Idle No More comes to Sioux Lookout
The Idle No More protest that has gained steam throughout Canada made its way to Sioux Lookout, where over 40 people showed up.
Over 40 First Nations people from Sioux Lookout and the surrounding areas braved the elements on a cold Dec. 15 to protest the federal government’s recently passed Bill C-45.
The Idle No More rally in Sioux Lookout was one of dozens of similar rallies across the country against the bill, which many protesters are calling an infringement of treaty rights.
Candace Kitchkeesick and Kelly Anderson organized the Sioux Lookout rally as a way to give the people of Sioux Lookout and surrounding area a chance to voice their opinions and needs.
“I think it will give them a strong point and I guess a gratification of unification of everybody coming together and standing for something,” Kitchkeesick said.
Kichkeesick and Anderson added that they were inspired by Attawapiskat Chief Teresa Spence’s ongoing hunger strike in Ottawa.
“(Spence) is going to continue doing her fast until she has a meeting (with the Prime Minister) or until she passes,” Kitchkeesick said. “Until she’s finished then we will finish what we are doing until our voices are heard.”
“I believe in this cause and what Chief Theresa Spence is doing in Ottawa,” Anderson added. “Although I cannot be with her at the Nations’ capital to stand with her, I am supporting her by doing fasting and collecting donations from people here to help her in Ottawa.”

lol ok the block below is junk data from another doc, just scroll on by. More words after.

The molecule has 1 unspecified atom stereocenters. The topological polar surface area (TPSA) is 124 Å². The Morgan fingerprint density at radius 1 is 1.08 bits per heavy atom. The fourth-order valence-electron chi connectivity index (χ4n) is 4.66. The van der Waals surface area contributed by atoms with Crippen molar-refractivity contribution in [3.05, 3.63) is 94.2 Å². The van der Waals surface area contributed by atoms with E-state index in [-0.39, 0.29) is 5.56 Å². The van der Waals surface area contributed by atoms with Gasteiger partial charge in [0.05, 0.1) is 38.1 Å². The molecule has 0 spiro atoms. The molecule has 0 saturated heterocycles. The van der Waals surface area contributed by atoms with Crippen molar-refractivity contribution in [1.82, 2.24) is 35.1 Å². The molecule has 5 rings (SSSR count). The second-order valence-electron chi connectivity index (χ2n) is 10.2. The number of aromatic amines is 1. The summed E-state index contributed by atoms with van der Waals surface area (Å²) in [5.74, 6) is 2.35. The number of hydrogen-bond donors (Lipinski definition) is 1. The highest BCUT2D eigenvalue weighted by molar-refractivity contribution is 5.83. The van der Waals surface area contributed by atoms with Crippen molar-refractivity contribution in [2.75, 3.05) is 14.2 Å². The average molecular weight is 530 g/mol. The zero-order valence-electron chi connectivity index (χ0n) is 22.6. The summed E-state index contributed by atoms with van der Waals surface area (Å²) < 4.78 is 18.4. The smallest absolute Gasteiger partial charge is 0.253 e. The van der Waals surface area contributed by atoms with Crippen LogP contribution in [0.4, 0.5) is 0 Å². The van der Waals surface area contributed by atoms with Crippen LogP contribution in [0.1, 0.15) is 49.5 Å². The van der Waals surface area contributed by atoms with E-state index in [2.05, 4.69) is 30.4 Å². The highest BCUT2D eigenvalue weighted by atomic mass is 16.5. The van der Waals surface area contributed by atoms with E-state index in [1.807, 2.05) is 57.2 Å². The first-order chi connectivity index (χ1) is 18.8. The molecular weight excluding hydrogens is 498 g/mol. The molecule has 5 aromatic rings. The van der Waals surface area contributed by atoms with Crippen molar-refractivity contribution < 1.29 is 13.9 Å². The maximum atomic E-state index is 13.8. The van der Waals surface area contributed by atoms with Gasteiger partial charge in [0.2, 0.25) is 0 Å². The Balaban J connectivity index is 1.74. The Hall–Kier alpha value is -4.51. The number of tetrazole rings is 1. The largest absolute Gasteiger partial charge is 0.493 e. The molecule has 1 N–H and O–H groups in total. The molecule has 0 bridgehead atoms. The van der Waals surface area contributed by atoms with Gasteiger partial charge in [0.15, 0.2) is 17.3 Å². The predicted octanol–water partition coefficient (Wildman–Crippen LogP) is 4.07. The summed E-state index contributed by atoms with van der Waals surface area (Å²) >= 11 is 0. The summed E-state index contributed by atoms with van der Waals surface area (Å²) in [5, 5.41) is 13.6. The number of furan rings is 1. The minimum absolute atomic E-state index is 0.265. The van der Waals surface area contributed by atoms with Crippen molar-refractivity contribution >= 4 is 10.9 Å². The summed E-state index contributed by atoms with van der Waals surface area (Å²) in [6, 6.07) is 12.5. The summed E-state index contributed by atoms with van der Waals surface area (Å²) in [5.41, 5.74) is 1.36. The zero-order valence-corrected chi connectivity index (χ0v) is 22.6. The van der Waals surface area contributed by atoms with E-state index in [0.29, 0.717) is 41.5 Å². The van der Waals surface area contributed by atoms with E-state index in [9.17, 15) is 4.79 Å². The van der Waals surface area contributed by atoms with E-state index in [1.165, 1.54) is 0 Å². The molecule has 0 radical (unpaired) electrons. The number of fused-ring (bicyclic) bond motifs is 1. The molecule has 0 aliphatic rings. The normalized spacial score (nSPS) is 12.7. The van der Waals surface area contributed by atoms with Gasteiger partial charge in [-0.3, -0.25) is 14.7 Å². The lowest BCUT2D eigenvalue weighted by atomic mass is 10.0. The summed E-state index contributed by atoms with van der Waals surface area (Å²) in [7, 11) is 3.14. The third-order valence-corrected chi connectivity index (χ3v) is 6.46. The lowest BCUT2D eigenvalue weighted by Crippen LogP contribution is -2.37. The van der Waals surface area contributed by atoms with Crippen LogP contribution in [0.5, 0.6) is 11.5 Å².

The peaceful march started on Front Street with a blessing by traditional teacher Ralph Johnson of Seine River. After marching through Sioux Lookout, the protesters gathered at Centennial Park for blessings and a sharing circle.
During the circle, many people spoke of their fears of what will happen and how the government’s actions will effect future generations.
Some speakers also expressed indignation that Bill C-45 was passed behind closed doors without consultation with First Nations chiefs.
“Canada is going backwards, operating as a dictatorship rather than as a democratic society,” Johnson said. “It’s important to let them know that this shouldn’t go on in this day and age. Not just for us but for future generations who are coming up and should be able to enjoy the same environmental privileges we did when we grew up.”
Anderson and Kitchkeesick said they were impressed with the number of people who showed up for the rally.
“I didn’t realize it would blow up this much in just a short amount of time,” Kitchkeesick said, adding that a candlelight vigil is being planned for later in the week to continue supporting Spence’s hunger strike.
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